Most English translations render the promised gifts in Isa 56:5 as “a monument and a name,” although a few specify “a place and a name” or “your name;” by extension, “name” could also refer to “reputation,” as Brown, Driver and Briggs mention. [70] Such a monument would be like a memorial inscription, preventing extinction for the one who had no children as with David’s son, Absalom, who before he was killed “took a pillar and erected it for himself in the King’s Valley, for he said, ‘I have no son to perpetuate my name’” (2 Sam 18:18). Intriguingly, Blenkinsopp notes that the word yad was sometimes used as a sexual euphemism meaning “penis,” [71] as in Isa 57:8b where Israelite men are referred to as having sex with pagan sacred prostitutes, “you have loved their bed, you have gazed on their nakedness [yad translated as nakedness; footnote: ‘phallus’]” (NRSV). [72] Hayim Tadmor further notes the use of shem ‘name’ in Isa. 56:5, which in Akkadian meant “male successor,” [73] allowing for a possible hidden allusion to the loss of part or all of a eunuch’s genitalia as well as his inability to produce seed and therefore heirs.  This serves to emphasize God’s intention to replace a Jewish eunuch’s physical loss and impotency with something far more significant and eternal.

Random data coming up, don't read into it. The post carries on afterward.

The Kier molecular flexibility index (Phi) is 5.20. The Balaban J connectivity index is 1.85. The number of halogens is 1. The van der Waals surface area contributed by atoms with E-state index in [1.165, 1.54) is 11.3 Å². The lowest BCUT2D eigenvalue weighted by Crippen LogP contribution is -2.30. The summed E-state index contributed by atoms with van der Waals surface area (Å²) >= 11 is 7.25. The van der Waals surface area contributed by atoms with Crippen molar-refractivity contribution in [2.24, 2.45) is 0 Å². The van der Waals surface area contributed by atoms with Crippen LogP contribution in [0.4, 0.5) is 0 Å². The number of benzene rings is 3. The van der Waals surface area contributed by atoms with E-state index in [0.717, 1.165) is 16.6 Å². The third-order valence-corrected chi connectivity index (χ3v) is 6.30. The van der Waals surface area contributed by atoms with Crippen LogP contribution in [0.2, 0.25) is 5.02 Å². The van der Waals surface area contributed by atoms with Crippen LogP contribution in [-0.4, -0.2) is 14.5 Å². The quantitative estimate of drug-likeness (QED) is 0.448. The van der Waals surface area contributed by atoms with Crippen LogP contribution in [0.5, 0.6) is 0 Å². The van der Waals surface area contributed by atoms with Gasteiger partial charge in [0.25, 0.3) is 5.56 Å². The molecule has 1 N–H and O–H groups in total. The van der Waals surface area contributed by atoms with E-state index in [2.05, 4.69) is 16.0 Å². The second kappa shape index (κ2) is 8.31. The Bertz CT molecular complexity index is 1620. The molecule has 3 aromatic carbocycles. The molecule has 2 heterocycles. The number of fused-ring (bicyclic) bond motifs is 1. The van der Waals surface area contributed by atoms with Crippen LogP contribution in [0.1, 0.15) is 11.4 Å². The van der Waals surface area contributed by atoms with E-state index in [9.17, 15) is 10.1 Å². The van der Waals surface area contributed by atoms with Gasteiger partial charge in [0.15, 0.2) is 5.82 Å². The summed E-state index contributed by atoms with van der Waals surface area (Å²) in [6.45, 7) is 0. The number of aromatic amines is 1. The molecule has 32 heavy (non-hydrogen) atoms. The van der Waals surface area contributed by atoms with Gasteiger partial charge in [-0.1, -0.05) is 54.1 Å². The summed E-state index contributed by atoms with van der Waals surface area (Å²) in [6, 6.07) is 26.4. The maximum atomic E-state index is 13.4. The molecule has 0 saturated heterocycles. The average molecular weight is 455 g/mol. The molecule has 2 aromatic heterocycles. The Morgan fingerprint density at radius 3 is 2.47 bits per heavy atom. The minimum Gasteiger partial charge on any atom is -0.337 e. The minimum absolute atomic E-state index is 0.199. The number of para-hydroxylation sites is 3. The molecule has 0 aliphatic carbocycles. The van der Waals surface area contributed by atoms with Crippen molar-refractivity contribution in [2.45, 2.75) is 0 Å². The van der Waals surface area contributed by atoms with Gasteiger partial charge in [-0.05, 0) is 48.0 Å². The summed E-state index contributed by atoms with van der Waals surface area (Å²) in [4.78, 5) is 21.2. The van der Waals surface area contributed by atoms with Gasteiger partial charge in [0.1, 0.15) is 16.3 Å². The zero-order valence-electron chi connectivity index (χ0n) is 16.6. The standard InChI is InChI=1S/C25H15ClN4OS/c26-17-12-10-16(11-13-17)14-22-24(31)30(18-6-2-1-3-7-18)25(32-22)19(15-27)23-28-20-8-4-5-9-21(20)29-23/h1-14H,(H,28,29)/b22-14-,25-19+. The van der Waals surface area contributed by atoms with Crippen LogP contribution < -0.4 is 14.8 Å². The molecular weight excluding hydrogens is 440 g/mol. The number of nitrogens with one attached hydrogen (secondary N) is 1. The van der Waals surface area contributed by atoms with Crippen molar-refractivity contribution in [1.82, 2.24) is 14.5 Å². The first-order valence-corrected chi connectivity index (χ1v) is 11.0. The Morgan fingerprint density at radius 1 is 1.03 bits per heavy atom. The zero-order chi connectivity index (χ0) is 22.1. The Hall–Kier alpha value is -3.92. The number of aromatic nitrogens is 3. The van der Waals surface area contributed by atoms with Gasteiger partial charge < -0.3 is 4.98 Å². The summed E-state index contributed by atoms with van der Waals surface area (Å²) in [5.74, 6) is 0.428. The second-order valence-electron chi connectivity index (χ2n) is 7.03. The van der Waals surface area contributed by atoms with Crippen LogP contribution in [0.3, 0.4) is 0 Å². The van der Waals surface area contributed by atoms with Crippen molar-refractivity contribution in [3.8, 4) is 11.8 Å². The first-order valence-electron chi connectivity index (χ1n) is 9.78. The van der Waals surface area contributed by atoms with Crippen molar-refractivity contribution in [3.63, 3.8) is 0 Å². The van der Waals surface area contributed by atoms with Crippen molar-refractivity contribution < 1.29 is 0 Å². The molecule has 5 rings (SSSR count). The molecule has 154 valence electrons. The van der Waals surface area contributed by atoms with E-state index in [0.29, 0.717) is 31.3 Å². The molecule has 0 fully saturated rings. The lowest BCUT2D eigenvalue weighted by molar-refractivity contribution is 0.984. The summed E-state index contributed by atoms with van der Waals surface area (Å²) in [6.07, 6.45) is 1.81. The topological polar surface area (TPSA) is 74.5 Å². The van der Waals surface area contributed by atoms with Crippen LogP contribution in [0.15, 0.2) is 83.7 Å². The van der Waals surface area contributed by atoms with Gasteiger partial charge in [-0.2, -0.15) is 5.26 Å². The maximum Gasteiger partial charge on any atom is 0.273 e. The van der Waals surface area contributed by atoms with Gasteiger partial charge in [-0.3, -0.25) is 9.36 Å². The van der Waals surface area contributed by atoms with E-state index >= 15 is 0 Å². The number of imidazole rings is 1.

Family and descendants were crucial to Israel for their continued identity as the unique people of God, but now in the restored Temple, God commands the doors to be opened to Gentile followers and both Jewish and Gentile castrates if they are devoted to the Lord and worship him.  Eunuchs faithful to Yahweh could be granted access to the Temple and, according to John Watts, have status within the Jewish community. [74] Such a move would have been highly controversial and, as asserted by Blenkinsopp, probably utterly refused by post-exilic Temple authorities, once religious ritual and worship in Jerusalem was restored. [75] However, what it reveals is nothing less than the universal, boundless nature of Yahweh’s love. Appropriately, Geoffrey Grogan suggests that such a wide invitation to everyone who loves the Lord, regardless of sexual state or racial background, cannot realistically be realized until Christ’s return and reign, when “all nations shall stream” into Jerusalem and “nation shall . . .[no longer] lift up sword against nation” (Isa 2:1–4). [76] One might wonder where castrates, in Grogan’s mind, would come from during this future period of Christ’s reign, but with an appreciation of the differentiation in Rabbinical literature between the man-made eunuch (castrated male) and the natural eunuch (homosexual) and today’s ‘pro’ and ‘anti’ gay sentiment in the church, it becomes clear. [77]